“Growing up happy and healthy is the greatest gift we can give to any child. This campaign embodies our mission to inform, educate and entertain. The BBC has created hundreds of videos and written content that we hope will make a real difference.”
James Purnell, the director of BBC Radio and Education, added: “Early years language provides the foundation for all aspects of a child’s life – right into adulthood.
“Tiny Happy People is a major, long-term education commitment from the BBC to help close the under-fives language and communication gap, and help give kids the best chance in life. We’re all so proud of it and look forward to seeing parents and carers from across the UK using the materials.”
The duchess helped in the character and background development for two animations on parenting, which are now available on the Tiny Happy People website, about making eye contact with babies and singing to babies.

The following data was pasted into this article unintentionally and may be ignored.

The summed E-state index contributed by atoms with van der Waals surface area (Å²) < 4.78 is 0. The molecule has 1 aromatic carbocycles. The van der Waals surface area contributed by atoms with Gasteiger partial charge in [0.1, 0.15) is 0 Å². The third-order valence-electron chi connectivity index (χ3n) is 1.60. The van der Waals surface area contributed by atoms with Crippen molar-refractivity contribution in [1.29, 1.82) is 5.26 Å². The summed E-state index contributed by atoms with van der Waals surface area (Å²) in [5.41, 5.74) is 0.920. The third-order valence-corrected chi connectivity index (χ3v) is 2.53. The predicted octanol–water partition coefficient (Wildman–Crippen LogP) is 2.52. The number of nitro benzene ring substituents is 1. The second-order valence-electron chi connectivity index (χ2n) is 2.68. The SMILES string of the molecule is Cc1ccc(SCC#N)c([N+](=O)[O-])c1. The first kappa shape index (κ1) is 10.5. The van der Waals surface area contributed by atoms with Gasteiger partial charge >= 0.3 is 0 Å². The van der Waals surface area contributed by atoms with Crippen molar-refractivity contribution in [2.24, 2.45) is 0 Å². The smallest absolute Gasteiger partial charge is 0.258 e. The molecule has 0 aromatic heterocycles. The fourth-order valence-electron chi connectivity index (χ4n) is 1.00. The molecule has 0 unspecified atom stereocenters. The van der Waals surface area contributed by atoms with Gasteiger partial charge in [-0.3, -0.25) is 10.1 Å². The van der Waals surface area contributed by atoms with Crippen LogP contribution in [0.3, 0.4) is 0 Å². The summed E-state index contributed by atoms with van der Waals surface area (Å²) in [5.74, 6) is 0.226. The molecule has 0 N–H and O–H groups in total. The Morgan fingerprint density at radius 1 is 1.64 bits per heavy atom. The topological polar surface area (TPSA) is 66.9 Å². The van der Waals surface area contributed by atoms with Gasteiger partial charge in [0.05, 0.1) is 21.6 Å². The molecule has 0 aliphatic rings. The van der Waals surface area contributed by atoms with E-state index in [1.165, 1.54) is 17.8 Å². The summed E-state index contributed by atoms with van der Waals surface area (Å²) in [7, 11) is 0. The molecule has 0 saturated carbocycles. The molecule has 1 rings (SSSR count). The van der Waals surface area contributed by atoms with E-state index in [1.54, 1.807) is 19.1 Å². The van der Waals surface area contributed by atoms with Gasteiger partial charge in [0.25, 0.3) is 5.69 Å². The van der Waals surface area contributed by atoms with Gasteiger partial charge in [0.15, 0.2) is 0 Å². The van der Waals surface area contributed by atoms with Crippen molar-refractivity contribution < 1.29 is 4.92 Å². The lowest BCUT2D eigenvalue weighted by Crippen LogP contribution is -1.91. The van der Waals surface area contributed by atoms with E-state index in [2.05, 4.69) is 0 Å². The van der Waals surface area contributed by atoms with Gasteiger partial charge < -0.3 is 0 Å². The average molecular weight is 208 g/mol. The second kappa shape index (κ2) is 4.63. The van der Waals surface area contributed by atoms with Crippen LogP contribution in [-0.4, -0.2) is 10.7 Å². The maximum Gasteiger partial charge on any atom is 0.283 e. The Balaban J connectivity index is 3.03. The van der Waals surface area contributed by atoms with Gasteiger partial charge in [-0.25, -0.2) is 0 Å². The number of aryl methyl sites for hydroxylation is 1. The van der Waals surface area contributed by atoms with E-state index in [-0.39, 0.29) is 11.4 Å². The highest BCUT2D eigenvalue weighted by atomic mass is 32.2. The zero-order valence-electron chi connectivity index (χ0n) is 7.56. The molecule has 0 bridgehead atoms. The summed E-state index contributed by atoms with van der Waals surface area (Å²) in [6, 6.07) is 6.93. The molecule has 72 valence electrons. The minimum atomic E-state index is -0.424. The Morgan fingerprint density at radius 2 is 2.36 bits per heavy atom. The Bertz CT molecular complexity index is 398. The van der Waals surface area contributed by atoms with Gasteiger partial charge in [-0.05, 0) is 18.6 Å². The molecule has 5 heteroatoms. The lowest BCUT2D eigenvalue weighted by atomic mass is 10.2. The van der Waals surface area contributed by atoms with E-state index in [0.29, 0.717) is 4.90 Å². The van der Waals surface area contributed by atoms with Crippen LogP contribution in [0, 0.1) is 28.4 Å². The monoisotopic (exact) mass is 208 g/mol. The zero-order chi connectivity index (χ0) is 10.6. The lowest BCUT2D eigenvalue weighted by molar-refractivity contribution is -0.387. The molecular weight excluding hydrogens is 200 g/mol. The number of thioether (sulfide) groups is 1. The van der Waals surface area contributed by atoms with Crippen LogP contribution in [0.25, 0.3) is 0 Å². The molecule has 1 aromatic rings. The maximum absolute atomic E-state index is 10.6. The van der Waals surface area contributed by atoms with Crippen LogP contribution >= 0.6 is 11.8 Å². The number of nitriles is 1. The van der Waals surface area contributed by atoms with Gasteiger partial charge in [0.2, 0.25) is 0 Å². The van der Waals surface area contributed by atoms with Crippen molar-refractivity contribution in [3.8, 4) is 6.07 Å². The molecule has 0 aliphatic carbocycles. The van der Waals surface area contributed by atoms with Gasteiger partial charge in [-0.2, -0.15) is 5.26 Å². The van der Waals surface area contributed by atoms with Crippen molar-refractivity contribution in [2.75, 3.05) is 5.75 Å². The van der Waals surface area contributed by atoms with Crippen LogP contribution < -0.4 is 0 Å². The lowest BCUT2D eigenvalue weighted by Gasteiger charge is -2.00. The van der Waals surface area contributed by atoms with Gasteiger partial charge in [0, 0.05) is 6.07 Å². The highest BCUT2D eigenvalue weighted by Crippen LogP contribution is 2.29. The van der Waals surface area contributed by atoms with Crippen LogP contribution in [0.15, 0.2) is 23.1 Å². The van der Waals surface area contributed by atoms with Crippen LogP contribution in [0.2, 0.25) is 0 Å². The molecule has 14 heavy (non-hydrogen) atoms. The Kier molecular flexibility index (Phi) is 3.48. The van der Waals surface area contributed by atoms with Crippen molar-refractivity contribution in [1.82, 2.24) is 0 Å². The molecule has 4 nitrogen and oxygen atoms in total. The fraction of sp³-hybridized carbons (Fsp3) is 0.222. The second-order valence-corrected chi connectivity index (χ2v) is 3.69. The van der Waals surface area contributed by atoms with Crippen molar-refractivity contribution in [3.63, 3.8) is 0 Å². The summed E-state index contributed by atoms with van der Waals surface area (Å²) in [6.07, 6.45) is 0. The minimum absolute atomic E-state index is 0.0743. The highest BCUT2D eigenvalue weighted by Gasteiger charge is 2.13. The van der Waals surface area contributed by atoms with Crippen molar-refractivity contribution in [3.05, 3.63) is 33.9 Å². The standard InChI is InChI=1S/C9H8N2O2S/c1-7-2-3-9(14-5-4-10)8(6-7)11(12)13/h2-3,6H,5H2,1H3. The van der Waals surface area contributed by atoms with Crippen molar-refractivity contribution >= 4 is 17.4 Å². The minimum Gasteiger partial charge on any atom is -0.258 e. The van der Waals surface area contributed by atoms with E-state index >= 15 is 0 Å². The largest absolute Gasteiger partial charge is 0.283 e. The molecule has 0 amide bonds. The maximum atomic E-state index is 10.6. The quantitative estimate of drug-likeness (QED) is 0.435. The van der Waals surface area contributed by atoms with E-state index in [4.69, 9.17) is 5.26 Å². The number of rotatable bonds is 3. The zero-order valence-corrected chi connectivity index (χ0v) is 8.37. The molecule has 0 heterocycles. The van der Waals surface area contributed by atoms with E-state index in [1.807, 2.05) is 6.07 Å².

Also supporting the initiative are a number of celebrities who are using the activities to build their own infants’ communication skills, including soap stars Jennie McAlpine and Kieron Richardson, singer and farmer JB Gill, former Love Islanders Jess and Dom Lever, BBC Three presenter Annie Price, and Louise Pentland, who was voted the UK’s favourite mum influencer last year.
Catherine and her husband, the Duke of Cambridge, have three children – Prince George, Princess Charlotte, and Prince Louis.
The Royal Foundation website says the duchess believes “many of society’s greatest social and health challenges” could be “mitigated or entirely avoided” if young children are given “the right support”.
Actress Naya Rivera, who died during a boat trip with her young son on a lake in California, was one of the stars of the hit teen TV series Glee.
Rivera, 33, began her career as a four-year-old in the Royal Family sitcom on CBS.
But she became best-known for playing Glee’s cold-hearted Santana Lopez in all six seasons of the musical comedy, which ran from 2009 to 2015 on the Fox network.
Rivera (third right) appeared alongside co-stars including (left-right) Lea Michele, Jenna Ushkowitz, Chris Colfer, Amber Riley, Heather Morris and Dianna Agron.
The show soon gained a huge fanbase. Viewers followed the lives of the members of McKinley High School’s glee club and their memorable musical performances.